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Portable QRP antenna

Discussion in 'General Technical Questions and Answers' started by KE5PIH, Apr 12, 2008.

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  1. KE5PIH

    KE5PIH QRZ Member

    I have a Yaesu FT-817 ND which is a Low Power HF rig. I am trying to understand what I can use for a portable antenna. I have a Buddipole, but was looking to use something even easier to deploy that that.

    What would be some ideas to look into or consider....?
    I enjoy 40 & 20 meter.:confused:

    Jeff / KE5PIH
  2. NK2X

    NK2X Ham Member QRZ Page

    Hi, Jeff.

    Some info might make any answers more useful.

    What are your operating modes (i.e., are you looking for portable, semi-portable, back packable, or home use)?

    Also, what are your expectations as far as performance? With antennas that are more easily deployed (that usually means smaller or less efficient), efficiency becomes a factor (especially with QRP).

    It's pretty hard to beat an end-fed half wave wire with one end tossed up into a tree and it only requires a simple matching circuit for low power. They're easy to make but if you want commercial, then the Par EndFedz are hard to beat (look for the low-power 3-bander). There are any number of usable short verticals out there ... take a look at the HFPack site ( for their shootouts on verticals and horizontal antennas for portable work.

    And finally, the Buddipole is pretty hard to beat for efficiency...not too hard to deploy, especially in the vertical configuration...maybe too much for backpacking, though.

    Hope this helps some...

    Larry - NK2X
  3. W4HAY

    W4HAY Ham Member QRZ Page

    There's a design for a 40/20/15/10 trap dipole in the ARRL Antenna Book. Depending on how you make the traps, it could be very lightweight. The traps consist of 27 pF capacitors in parallel with 4.7 uH inductors. The inside elements are 16-2/3 Ft. and the ouside legs are 10-1/2 Ft. It's fed with either 50 or 72 Ohm coax.

    When (if?) the sunspots begin to increase, 15 could wind up being your favorite band!
  4. KC9ECI

    KC9ECI Ham Member QRZ Page

  5. KE5PIH

    KE5PIH QRZ Member

    Thanks Larry, I was looking for something backpackaple. The end fed half wave wire looks like it would be easy to use.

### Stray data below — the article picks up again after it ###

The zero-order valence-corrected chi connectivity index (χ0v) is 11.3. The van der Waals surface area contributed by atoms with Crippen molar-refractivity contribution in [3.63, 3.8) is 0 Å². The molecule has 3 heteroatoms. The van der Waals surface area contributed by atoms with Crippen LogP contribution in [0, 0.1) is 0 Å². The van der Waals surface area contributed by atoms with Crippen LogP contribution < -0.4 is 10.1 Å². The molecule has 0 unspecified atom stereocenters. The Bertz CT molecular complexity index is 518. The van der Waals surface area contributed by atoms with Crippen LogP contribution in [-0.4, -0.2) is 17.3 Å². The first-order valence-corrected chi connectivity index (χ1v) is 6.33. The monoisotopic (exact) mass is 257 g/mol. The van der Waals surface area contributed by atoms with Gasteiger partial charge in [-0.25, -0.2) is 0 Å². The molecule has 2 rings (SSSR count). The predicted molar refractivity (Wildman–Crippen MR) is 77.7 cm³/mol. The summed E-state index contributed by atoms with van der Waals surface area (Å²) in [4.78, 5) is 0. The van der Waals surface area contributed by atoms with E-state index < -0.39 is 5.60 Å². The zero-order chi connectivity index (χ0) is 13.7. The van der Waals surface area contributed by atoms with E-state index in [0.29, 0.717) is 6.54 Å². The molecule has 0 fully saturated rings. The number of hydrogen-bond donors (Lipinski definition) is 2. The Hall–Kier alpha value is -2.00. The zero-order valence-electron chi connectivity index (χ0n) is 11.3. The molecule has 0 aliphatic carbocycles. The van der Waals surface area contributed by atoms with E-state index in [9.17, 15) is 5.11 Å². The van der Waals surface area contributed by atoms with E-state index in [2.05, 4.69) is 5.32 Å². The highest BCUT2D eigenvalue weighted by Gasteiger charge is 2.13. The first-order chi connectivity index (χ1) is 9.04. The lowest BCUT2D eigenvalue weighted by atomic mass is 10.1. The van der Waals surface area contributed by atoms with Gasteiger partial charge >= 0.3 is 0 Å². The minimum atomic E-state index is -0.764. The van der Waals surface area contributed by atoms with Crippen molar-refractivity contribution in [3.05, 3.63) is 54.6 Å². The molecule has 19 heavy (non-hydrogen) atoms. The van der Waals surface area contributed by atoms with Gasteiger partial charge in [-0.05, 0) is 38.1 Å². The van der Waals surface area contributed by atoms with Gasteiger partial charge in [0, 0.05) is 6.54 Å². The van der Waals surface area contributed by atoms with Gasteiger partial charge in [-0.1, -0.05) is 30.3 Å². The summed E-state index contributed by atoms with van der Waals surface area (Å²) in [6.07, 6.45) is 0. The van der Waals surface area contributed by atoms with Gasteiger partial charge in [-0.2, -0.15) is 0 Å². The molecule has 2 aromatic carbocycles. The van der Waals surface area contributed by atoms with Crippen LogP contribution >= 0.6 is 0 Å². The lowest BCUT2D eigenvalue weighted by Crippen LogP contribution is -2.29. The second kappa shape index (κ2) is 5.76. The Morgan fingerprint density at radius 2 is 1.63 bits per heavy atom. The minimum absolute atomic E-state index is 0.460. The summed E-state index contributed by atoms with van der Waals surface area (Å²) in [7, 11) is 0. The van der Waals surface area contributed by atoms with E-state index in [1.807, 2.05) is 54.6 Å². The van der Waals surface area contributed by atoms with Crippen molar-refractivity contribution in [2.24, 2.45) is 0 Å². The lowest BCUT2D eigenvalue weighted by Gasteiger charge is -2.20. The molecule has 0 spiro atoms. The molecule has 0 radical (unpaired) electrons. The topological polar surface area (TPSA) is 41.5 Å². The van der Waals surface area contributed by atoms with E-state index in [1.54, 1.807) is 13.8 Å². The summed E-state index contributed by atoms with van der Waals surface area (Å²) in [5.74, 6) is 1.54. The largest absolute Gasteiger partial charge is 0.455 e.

6. KE5PIH

    KE5PIH QRZ Member

    Thanks to all who responded....


    I did not want to sound as though I ONLY appreciated Larry's comment.


  7. W5DXP

    W5DXP Ham Member QRZ Page

    I backpacked a lot when I lived in Central California and there were always trees around. If one has trees available, a twinlead-fed dipole is hard to beat. The twinlead length can usually be adjusted so that no tuner is needed. To get ideas about such an antenna:
  8. K3WRV

    K3WRV Guest

    ME? I use a hunk of Baygard(tm) wire wound up on a spool and just toss it over a tree branch - weighs less than 8 oz. Feed it thru an L network tuner (in my case, MFJ 16010). Weighs a couple of oz's.

    Alt: Have used a "twinlead" ribon cable dipole and fed it withj RG-??? (58 or 59) and no tuner. Think mine was cut for 40/20 or 20/15. Could feed it as a momopole and it worked on 10 too. No tuner, bnut the COAX was heavy (~30 Feet).

    Have heard RG-174 works FB if the run is fairly short.

    de Bob
  9. K8JD

    K8JD Ham Member QRZ Page

    My rule of thumb is the smallest (QRP) rigs need the BIGGEST antennas. Just to make it fair.
    That halfwave of wire thrown up into the tall tree is an idea that I had when I started taking a QRP rig camping.
    No feedline to carry, no ground counterpoise required and the results usually are good just using a small tuner to match the high Z to the radio..
    A small NiCd battery and some kind of charger, my old J-38 key, a few hand tools, tape measure (for tuning) and a notebook and pencils for logging completes the kit.
    Have Fun !
  10. KC9ECI

    KC9ECI Ham Member QRZ Page

    But it's tough packing in that SteppIR and Rohn25 to the campsite.
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